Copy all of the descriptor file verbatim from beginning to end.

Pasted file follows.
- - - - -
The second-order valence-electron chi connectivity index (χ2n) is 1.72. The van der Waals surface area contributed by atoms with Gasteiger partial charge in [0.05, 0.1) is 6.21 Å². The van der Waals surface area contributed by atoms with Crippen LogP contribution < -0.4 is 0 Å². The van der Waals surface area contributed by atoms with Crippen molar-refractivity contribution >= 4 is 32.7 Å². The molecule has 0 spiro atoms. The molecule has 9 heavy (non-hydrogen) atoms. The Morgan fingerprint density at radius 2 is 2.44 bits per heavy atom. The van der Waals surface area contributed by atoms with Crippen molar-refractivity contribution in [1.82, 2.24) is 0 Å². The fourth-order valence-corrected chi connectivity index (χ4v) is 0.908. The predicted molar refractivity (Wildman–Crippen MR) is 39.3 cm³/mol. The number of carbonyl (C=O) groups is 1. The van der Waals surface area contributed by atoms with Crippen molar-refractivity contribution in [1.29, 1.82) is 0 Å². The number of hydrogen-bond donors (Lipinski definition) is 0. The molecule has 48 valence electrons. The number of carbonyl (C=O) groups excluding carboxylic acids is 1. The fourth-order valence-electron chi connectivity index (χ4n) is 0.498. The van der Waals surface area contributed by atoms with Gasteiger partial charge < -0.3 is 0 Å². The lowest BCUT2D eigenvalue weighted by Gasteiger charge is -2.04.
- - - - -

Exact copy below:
The second-order valence-electron chi connectivity index (χ2n) is 1.72. The van der Waals surface area contributed by atoms with Gasteiger partial charge in [0.05, 0.1) is 6.21 Å². The van der Waals surface area contributed by atoms with Crippen LogP contribution < -0.4 is 0 Å². The van der Waals surface area contributed by atoms with Crippen molar-refractivity contribution >= 4 is 32.7 Å². The molecule has 0 spiro atoms. The molecule has 9 heavy (non-hydrogen) atoms. The Morgan fingerprint density at radius 2 is 2.44 bits per heavy atom. The van der Waals surface area contributed by atoms with Crippen molar-refractivity contribution in [1.82, 2.24) is 0 Å². The fourth-order valence-corrected chi connectivity index (χ4v) is 0.908. The predicted molar refractivity (Wildman–Crippen MR) is 39.3 cm³/mol. The number of carbonyl (C=O) groups is 1. The van der Waals surface area contributed by atoms with Crippen molar-refractivity contribution in [1.29, 1.82) is 0 Å². The number of hydrogen-bond donors (Lipinski definition) is 0. The molecule has 48 valence electrons. The number of carbonyl (C=O) groups excluding carboxylic acids is 1. The fourth-order valence-electron chi connectivity index (χ4n) is 0.498. The van der Waals surface area contributed by atoms with Gasteiger partial charge < -0.3 is 0 Å². The lowest BCUT2D eigenvalue weighted by Gasteiger charge is -2.04.